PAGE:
So, I had this whole idea planned out for that picture.  Rarely do things work out as well in real life as they do in our minds.  But this one did!  I had a blank wall in my kitchen that I was kind of saving for pictures of my grandchildren.  But considering that I am years away yet from grandmotherhood, I decided to go ahead and claim that wall now.  I bought 19 cheap 5X7 and mostly 4X6 frames from Hobby Lobby.  Even cheap, that many sure added up!  I spraypainted them all a shiny deep red color (have I mentioned how much I love spray paint?  I think I have...) and framed prints from our photo taking sesion.  I hung the canvas Bible print in the middle and then strategically hung the smaller prints around it.  I love it!

 

It did occur to me, though, that anyone who walks into our home might develop the impression that I have a rather elevated opinion of myself and the kids, to have surrounded myself with so many photos!  I really don't think I do.  The pictures just make me happy.  I was thinking about previous generations.  When Mom and Dad would dress their kids in their best and Dad would tighten his skinny tie and Mom would snap her long gloves into place and carefully balance her pillbox hat onto her stiff, coiled hair and head down to the local photographer's studio, what did they come home with?  I'm thinking it was probably nothing more than an 8X10 black and white shot that would sit, framed, on top of the tv console.  I seriously doubt they would hang 20 pictures of themselves in their home!  But then I thought back further to the times of royalty when the rich would commission painters to put their images onto canvas or sheepskin or whatever.  Those were not tiny little prints!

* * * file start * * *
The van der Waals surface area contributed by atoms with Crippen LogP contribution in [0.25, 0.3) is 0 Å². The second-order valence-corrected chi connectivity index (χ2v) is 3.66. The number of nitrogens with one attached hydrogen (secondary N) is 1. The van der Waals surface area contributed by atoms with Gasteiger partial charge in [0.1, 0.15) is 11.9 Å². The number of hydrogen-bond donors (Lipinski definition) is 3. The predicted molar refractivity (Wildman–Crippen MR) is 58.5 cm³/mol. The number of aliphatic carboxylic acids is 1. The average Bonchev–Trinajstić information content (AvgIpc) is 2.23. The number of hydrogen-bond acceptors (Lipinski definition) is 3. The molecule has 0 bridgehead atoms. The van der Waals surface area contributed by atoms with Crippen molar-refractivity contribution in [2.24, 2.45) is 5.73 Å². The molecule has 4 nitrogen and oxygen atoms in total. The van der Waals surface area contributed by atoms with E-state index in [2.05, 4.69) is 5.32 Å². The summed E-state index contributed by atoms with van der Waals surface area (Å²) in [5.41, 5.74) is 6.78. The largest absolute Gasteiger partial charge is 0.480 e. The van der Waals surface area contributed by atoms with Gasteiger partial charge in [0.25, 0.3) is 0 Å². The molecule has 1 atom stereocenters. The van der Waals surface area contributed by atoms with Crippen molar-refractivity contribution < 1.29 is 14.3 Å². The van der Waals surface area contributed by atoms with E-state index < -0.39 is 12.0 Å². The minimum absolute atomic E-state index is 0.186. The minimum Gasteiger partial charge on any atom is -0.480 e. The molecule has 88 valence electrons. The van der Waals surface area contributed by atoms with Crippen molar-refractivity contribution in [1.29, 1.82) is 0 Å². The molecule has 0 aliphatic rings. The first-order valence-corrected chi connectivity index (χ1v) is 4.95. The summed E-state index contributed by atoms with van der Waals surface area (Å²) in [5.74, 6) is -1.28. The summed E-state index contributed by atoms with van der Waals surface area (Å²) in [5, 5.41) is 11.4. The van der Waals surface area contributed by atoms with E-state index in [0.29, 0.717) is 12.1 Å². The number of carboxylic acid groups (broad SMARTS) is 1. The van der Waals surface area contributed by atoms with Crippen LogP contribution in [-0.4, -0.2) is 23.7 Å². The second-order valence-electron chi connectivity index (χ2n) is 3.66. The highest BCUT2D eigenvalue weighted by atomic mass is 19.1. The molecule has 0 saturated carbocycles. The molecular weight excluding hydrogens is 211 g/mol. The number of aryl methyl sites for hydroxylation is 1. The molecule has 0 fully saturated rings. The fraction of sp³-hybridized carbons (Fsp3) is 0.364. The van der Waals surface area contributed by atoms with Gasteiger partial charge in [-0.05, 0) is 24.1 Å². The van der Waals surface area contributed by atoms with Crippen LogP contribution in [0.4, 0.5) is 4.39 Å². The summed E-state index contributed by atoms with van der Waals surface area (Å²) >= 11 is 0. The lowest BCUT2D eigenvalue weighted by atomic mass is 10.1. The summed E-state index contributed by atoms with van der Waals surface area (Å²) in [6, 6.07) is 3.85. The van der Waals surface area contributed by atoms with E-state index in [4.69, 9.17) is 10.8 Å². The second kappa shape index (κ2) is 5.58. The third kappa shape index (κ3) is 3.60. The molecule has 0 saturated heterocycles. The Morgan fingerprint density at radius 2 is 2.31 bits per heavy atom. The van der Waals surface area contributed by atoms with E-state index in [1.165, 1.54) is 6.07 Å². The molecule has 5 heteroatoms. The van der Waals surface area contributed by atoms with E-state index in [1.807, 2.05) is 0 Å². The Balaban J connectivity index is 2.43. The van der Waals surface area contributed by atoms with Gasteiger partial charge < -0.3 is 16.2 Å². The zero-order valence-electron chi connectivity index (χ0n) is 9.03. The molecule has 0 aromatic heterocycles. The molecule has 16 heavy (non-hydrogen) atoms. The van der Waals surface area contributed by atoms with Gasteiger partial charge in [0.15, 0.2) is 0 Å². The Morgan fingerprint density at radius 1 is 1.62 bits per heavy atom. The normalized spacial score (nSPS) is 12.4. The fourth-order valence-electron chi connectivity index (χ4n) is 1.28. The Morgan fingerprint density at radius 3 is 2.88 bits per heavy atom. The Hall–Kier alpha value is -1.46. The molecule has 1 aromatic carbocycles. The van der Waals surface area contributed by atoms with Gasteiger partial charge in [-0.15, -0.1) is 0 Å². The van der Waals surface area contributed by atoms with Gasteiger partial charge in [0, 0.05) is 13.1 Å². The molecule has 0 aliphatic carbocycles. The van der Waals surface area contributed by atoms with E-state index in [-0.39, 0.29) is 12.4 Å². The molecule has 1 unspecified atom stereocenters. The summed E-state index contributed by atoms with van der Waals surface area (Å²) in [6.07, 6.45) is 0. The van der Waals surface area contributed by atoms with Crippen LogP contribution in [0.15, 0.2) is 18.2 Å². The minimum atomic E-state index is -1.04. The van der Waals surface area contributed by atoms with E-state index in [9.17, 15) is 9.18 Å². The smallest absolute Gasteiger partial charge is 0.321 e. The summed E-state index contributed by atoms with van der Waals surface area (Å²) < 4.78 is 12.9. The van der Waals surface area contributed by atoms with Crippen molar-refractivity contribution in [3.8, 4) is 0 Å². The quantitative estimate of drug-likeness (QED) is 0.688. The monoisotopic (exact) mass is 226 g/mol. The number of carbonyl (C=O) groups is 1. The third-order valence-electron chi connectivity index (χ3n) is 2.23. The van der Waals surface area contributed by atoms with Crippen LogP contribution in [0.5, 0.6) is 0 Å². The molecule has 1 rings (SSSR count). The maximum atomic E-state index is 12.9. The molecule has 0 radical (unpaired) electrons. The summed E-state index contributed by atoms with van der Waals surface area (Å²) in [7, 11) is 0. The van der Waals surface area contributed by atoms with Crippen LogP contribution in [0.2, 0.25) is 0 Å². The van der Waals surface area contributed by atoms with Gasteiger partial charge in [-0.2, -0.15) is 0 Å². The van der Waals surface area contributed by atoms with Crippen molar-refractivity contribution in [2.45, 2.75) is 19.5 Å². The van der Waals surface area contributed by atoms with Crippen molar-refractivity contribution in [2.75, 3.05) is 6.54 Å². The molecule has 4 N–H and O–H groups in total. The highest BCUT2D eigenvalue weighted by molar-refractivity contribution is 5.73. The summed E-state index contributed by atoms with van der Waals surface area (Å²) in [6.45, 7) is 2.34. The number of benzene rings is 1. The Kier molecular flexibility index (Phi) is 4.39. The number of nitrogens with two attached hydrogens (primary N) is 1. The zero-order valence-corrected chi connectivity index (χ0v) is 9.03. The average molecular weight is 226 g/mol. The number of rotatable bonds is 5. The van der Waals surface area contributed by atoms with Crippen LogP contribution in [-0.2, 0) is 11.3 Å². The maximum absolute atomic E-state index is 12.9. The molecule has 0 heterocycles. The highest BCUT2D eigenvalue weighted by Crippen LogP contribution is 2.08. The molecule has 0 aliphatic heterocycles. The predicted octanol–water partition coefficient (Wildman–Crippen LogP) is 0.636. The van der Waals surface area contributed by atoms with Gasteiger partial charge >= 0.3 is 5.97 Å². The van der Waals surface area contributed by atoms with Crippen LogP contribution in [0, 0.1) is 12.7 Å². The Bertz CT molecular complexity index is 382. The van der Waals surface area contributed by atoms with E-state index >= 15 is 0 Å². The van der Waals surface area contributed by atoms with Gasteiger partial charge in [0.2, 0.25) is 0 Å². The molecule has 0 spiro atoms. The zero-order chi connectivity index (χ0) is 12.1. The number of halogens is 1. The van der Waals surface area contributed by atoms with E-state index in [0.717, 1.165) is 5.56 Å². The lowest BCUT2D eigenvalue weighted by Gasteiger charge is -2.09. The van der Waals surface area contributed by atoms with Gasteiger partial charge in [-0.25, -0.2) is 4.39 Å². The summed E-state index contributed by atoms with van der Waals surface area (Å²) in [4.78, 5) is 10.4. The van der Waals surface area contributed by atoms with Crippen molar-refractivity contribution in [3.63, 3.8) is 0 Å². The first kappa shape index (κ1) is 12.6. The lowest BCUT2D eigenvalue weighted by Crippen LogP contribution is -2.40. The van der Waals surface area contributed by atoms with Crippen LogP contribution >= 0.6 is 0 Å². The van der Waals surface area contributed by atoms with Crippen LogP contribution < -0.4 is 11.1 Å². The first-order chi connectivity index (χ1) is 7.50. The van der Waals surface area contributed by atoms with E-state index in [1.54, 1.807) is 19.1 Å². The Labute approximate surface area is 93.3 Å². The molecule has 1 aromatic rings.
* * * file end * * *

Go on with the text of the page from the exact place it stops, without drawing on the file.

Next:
Oh well.  It really doesn't matter.  I've always enjoyed getting new pictures done, even if it's just the kids' annual birthday shots.  This particular photo shoot was especially poignant, of course.  For one thing, it ended up being done one year to the day after we had originally scheduled family pictures.  We were supposed to do them June 8 of last year.  But Paul died and I didn't feel up to doing pictures without him for a long time.  And then a lot of these shots were taken at his grave.  That's kind of ghoulish in one sense, but comforting in the other.  In fact, if you look closely, you can see Paul in the shots since I have a photo of us on the gravestone.  To me it's a tangible reminder of what I told the kids the morning I had to tell them their dad had died in the night - we are still a family.  We may be floundering at times and wondering which side is up and not sure of our next step, but we're a family.

 

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My new book arrived today.  It's called, "Widows Wear Stilettos."  The subtitle is "A practical and emotional guide for the Young Widow."  I ordered it strictly because the title makes me smile.  It's not a Christian book that I am aware of and   I may find things I can't agree with, but hopefully, something will be helpful.  If nothing else, I'll just grin every time I pick it up and read the title!